Although the Platonizing Sethian treatises presume the self-performable character of enlightenment through visionary ascent, both they and the descent pattern treatises clearly affirm the importance of the divine initiative. The divine realities they describe have themselves ordained, authorized, and revealed the salvific rituals or contemplative practices offered for the readers’ emulation. In fact, Zostrianos effects a transition between these two approaches by symbolizing the stages of the visionary ascent as ritual actions such as baptism, anointing, and crowning, even though they have been entirely transposed into the transcendental realm. In reality, every Sethian text is incomplete, for each points beyond itself to its completion by certain actions or cognitions inexpressible in words. They all require actualization by the readers’ own emulation, whether by ritual action, or by contemplative assimilation to transcendent realities.”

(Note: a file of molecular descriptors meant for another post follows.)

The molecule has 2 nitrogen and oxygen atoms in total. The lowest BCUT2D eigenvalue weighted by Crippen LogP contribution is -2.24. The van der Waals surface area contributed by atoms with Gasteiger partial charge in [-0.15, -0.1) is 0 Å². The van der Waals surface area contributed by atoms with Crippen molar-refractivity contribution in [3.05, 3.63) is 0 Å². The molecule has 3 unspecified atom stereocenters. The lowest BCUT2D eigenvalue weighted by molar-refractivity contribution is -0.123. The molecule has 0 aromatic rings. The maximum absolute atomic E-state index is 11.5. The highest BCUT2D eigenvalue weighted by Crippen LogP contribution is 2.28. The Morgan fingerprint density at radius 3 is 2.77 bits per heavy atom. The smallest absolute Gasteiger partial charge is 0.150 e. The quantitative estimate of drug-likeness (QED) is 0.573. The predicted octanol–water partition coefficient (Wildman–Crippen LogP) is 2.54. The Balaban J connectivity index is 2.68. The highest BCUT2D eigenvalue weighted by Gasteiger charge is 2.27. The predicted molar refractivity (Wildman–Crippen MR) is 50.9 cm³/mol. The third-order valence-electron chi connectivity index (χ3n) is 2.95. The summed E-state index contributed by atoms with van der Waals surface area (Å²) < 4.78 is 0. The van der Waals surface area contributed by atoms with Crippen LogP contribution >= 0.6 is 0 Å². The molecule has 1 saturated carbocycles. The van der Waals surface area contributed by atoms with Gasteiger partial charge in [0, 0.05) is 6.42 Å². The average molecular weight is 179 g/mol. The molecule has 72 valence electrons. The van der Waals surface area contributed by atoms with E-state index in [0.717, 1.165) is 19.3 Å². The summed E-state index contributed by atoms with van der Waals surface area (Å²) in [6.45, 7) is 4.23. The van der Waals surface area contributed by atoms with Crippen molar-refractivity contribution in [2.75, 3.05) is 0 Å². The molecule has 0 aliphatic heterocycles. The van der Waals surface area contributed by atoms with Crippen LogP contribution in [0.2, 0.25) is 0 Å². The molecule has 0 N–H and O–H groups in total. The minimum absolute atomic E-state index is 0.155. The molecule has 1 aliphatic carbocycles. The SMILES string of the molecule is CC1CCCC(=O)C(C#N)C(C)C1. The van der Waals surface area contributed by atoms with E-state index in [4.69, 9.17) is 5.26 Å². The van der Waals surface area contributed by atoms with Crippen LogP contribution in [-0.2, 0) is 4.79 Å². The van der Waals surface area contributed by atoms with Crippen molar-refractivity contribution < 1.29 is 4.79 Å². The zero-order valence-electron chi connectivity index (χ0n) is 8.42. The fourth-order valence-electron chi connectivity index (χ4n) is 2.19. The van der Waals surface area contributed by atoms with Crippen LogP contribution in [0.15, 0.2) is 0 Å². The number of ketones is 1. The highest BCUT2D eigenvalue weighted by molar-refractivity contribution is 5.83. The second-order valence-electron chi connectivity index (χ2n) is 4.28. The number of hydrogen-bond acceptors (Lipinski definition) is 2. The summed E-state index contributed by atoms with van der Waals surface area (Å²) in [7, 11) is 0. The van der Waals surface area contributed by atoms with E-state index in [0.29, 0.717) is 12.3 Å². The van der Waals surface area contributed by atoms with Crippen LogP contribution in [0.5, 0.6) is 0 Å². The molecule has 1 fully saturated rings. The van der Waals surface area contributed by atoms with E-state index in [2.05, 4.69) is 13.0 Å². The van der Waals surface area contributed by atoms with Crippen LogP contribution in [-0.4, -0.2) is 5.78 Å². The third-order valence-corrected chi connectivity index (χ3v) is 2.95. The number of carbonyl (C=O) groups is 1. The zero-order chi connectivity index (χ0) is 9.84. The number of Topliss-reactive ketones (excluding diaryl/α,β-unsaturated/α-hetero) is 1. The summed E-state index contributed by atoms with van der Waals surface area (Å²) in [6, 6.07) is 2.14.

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Dumbarton Oaks/HMML Coptic and Syriac Summer School (July 7-August 2, 2019)

Upon the invitation of Fr. Columba Stewart, next summer I will teach an intensive Coptic course in the United States, together with my colleague, Victor Ghica (Norwegian School of Theology, Oslo). The course is funded by Dumbarton Oaks and will be hosted at HMML, Collegeville, Minnesota, between July 7 and August 2. The deadline for applications is February 15, so, if interested, there is still time to apply. We will do lots of Coptic literature and manuscripts! Here follows the official announcement.

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Building on three summers of success, Dumbarton Oaks in collaboration with the Hill Museum & Manuscript Library (HMML) announces an intensive four-week course introducing the Syriac and Coptic languages and paleography in summer of 2019. The program, sponsored and funded by Dumbarton Oaks, will be hosted at HMML, located on the campus of Saint John’s University, Collegeville, Minnesota. The summer school will run from July 7 to August 2, 2019 (arrival on July 6, departure August 3). The audience is doctoral students or recent PhDs who can demonstrate a need to learn Syriac or Coptic for their research.